Monday, September 07, 2009
Photo: Landmine survivor, Prak Cheat, Phnom Penh, Cambodia.
Landmine survivors still have not found what they’re looking for, according to a new report called “Voices from the Ground.”
The 272-page report – issued by Handicap International and the International Campaign to Ban Landmines (ICBL) is the first such report to actively engage survivors of landmines and other explosive remnants of war (ERW).
A total of 1,645 survivors in 25 of the world’s most landmine-affected countries were surveyed for the report and asked about the services they received in the last five years.
The results are shocking.
Overall, only 25 per cent of respondents believed they were receiving more services in 2009 than in 2005.
One of the major complaints was that most specialized medical, rehabilitative and psychological services are located in urban centres and not accessible to many survivors who live in rural communities.
The majority of respondents were also pessimistic about their future job prospects and their ability to access higher education.
Victim assistance is one of the pillars of mine action, but it is the least funded of all of them.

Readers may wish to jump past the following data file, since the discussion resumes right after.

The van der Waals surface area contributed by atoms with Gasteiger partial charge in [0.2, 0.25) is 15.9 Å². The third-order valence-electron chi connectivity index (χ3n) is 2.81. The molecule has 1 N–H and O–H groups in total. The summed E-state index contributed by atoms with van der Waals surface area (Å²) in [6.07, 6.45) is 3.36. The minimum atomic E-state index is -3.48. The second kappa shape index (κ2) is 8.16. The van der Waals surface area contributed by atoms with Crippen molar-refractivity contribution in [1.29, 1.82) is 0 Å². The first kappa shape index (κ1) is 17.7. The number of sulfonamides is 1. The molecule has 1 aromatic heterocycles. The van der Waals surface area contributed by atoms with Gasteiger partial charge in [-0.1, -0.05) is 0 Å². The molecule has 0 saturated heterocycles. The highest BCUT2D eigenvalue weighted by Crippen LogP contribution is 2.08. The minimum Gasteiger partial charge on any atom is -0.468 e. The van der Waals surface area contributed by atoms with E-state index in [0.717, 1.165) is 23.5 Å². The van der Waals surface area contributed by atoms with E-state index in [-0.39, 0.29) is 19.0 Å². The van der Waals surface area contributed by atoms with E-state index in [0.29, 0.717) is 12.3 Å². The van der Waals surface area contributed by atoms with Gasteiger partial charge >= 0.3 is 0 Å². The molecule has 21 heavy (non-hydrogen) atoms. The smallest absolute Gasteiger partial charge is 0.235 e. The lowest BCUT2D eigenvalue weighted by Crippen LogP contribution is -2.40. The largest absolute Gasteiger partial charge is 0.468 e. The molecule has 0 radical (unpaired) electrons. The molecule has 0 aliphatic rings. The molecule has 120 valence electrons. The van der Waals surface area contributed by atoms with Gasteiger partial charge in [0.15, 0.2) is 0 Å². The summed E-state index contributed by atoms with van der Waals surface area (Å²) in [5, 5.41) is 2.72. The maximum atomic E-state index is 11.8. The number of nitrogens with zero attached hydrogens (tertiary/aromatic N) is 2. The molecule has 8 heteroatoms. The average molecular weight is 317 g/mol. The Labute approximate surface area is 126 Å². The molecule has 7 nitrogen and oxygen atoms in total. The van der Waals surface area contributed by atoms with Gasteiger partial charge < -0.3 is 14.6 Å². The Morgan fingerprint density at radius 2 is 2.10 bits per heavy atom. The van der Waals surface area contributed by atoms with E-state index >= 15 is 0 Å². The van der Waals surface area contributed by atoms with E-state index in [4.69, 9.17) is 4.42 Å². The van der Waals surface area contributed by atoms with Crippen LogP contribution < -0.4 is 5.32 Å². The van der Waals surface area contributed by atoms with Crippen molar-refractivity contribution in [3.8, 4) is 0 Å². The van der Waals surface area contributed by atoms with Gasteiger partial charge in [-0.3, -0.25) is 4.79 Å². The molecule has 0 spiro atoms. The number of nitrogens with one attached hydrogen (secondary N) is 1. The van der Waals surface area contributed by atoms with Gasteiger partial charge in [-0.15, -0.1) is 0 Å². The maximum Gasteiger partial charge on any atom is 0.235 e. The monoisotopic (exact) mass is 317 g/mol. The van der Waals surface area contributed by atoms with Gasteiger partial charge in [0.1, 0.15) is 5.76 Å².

The Mine Ban Treaty (MBT) states that “each State Party in a position to do so shall provide assistance for the care and rehabilitation, and social and economic reintegration, of mine victims and for mine awareness programs.”
Unfortunately, this is often not the case. Many countries rely on NGOs to provide victim assistance.
“Sometimes in countries embroiled in conflict or coming out of a conflict situation, national healthcare systems are damaged, under-resourced, and may not be able to provide for the needs of landmine survivors and other persons with disabilities,” said a spokesperson for Mines Action Canada (MAC).
In 2007, there were 5,426 casualties caused by mines, ERWs and victim-activated improvised explosive devices (IEDs), according to Landmine Monitor.
MAC believes countries that contribute to mine action need to do more to help landmine survivors.
“Perhaps the best way donor countries can show mine-affected countries that victim assistance is important is by funding victim assistance programs and working with mine-affected countries to strengthen services available to mine survivors, their families, communities, and other persons with disabilities,” said the MAC spokesperson.
What can Canada do?
“MAC would like the government to announce at the Second Review Conference (in Cartagena, Colombia, Nov. 30 – Dec. 4, 2009) that it is committed to being a leader on this issue until at least the next review conference in 2014. This leadership can be expressed by announcing plans that Canada will be a top five donor each year by minimally providing $1 per Canadian per year (therefore, $33 million),” said the spokesperson.
To read Voices from the Ground, please click here.